John Forster, chief of the Communications Security Establishment of Canada (CSEC), and Defence Minister Rob Nicholson both pointed to international security and said they couldn't answer questions about top secret documents retrieved by U.S. whistleblower Edward Snowden.
The documents show Prime Minister Stephen Harper's government allowed the National Security Agency (NSA), the U.S.'s largest spy agency, to conduct widespread surveillance in Canada during the 2010 summits.
The documents are being reported exclusively by CBC News.
"I can't comment in detail on the intelligence operations or capabilities of ourselves or our allies. What I can tell you is that CSEC, under its legislation, cannot target Canadians anywhere in the world or anyone in Canada, including visitors to Canada," Forster said Thursday morning outside the House defence committee.
"We would only do so if we were assisting a law enforcement agency in Canada under a warrant, etc. To do otherwise would be against the law. Further, we cannot ask our allies to do any kind of operations that we ourselves are not permitted to do under law," he said, adding that the commissioner who reviews CSEC has found the agency acts "within the law."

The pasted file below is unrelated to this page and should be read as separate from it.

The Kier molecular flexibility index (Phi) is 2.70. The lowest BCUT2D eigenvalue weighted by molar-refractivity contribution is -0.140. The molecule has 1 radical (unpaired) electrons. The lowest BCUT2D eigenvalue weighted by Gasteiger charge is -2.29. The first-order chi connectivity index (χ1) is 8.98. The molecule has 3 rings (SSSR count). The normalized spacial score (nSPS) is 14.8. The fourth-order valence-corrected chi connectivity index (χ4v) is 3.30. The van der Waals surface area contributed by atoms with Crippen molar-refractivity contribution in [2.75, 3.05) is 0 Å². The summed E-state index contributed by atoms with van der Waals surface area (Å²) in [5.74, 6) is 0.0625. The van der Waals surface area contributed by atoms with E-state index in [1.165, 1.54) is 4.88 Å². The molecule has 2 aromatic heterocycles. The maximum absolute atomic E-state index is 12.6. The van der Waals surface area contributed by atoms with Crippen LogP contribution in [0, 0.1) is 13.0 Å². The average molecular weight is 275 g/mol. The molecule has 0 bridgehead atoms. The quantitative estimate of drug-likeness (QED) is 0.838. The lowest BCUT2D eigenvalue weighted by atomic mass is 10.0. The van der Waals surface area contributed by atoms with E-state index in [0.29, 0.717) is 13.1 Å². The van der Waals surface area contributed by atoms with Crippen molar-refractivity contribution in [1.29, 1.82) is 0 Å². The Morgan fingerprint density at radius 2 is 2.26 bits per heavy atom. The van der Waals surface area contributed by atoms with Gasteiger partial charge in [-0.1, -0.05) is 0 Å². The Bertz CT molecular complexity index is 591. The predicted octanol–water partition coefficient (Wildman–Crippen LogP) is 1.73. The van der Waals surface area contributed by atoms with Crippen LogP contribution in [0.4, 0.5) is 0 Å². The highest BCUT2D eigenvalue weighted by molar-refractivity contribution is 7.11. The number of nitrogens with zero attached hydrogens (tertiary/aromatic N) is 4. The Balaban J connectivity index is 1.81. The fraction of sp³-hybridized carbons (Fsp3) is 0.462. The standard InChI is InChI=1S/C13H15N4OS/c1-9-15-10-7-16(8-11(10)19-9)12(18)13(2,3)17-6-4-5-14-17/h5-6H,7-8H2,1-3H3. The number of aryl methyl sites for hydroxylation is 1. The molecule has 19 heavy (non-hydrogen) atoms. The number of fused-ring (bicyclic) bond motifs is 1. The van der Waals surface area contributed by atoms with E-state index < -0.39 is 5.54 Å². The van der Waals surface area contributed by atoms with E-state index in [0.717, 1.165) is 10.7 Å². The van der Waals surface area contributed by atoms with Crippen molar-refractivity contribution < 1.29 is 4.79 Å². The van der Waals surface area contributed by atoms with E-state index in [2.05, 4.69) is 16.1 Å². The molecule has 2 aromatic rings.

'Required to follow law'
Forster wouldn't answer repeated questions about whether Canada would let its allies perform those activities inside Canadian borders.
"I do partnerships with the Five Eyes allies but I do not ask them to perform actions that is against the law for me to perform in Canada."
The Five Eyes is the name given to the intelligence-sharing partnership between U.S., U.K., Australia, New Zealand and Canada.
Defence Minister Rob Nicholson also refused to say whether Canada let the NSA spy during the 2010 G8 and G20.
"I don't comment on an international security operation but under the law, CSEC cannot target Canadians. They are required to follow the law of this country," he said.
"I look at the independent audit of this organization and they have come up with positive results in the sense that they comply with Canadian law and by law they can not target Canadians."
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